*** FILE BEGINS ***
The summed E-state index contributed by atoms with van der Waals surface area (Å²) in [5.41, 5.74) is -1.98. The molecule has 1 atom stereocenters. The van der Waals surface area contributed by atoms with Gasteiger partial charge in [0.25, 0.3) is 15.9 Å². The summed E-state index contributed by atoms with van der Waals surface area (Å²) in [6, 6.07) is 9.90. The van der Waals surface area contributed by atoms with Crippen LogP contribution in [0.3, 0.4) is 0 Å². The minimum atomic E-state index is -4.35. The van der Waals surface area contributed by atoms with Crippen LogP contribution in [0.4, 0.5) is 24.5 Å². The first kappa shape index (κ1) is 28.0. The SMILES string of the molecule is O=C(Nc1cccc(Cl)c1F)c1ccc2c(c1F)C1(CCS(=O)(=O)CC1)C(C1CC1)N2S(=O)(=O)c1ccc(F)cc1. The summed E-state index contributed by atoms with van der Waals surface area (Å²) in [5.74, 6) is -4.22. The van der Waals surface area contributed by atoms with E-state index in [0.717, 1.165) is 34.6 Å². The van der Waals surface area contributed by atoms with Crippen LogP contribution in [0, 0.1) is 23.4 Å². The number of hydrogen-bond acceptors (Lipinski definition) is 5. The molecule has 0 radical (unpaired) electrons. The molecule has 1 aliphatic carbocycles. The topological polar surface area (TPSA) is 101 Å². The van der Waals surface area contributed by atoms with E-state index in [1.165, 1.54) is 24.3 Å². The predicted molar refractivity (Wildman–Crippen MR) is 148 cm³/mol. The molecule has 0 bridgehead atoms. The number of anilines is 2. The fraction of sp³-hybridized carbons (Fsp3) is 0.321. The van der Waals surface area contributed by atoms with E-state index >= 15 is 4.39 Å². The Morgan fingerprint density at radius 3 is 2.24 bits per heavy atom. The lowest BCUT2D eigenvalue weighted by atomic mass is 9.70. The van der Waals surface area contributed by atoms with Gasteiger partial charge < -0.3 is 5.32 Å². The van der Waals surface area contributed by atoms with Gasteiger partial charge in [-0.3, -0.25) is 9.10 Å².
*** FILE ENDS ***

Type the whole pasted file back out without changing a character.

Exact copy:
The summed E-state index contributed by atoms with van der Waals surface area (Å²) in [5.41, 5.74) is -1.98. The molecule has 1 atom stereocenters. The van der Waals surface area contributed by atoms with Gasteiger partial charge in [0.25, 0.3) is 15.9 Å². The summed E-state index contributed by atoms with van der Waals surface area (Å²) in [6, 6.07) is 9.90. The van der Waals surface area contributed by atoms with Crippen LogP contribution in [0.3, 0.4) is 0 Å². The minimum atomic E-state index is -4.35. The van der Waals surface area contributed by atoms with Crippen LogP contribution in [0.4, 0.5) is 24.5 Å². The first kappa shape index (κ1) is 28.0. The SMILES string of the molecule is O=C(Nc1cccc(Cl)c1F)c1ccc2c(c1F)C1(CCS(=O)(=O)CC1)C(C1CC1)N2S(=O)(=O)c1ccc(F)cc1. The summed E-state index contributed by atoms with van der Waals surface area (Å²) in [5.74, 6) is -4.22. The van der Waals surface area contributed by atoms with E-state index in [0.717, 1.165) is 34.6 Å². The van der Waals surface area contributed by atoms with Crippen LogP contribution in [0, 0.1) is 23.4 Å². The number of hydrogen-bond acceptors (Lipinski definition) is 5. The molecule has 0 radical (unpaired) electrons. The molecule has 1 aliphatic carbocycles. The topological polar surface area (TPSA) is 101 Å². The van der Waals surface area contributed by atoms with E-state index in [1.165, 1.54) is 24.3 Å². The predicted molar refractivity (Wildman–Crippen MR) is 148 cm³/mol. The molecule has 0 bridgehead atoms. The number of anilines is 2. The fraction of sp³-hybridized carbons (Fsp3) is 0.321. The van der Waals surface area contributed by atoms with E-state index >= 15 is 4.39 Å². The Morgan fingerprint density at radius 3 is 2.24 bits per heavy atom. The lowest BCUT2D eigenvalue weighted by atomic mass is 9.70. The van der Waals surface area contributed by atoms with Gasteiger partial charge < -0.3 is 5.32 Å². The van der Waals surface area contributed by atoms with Gasteiger partial charge in [-0.3, -0.25) is 9.10 Å².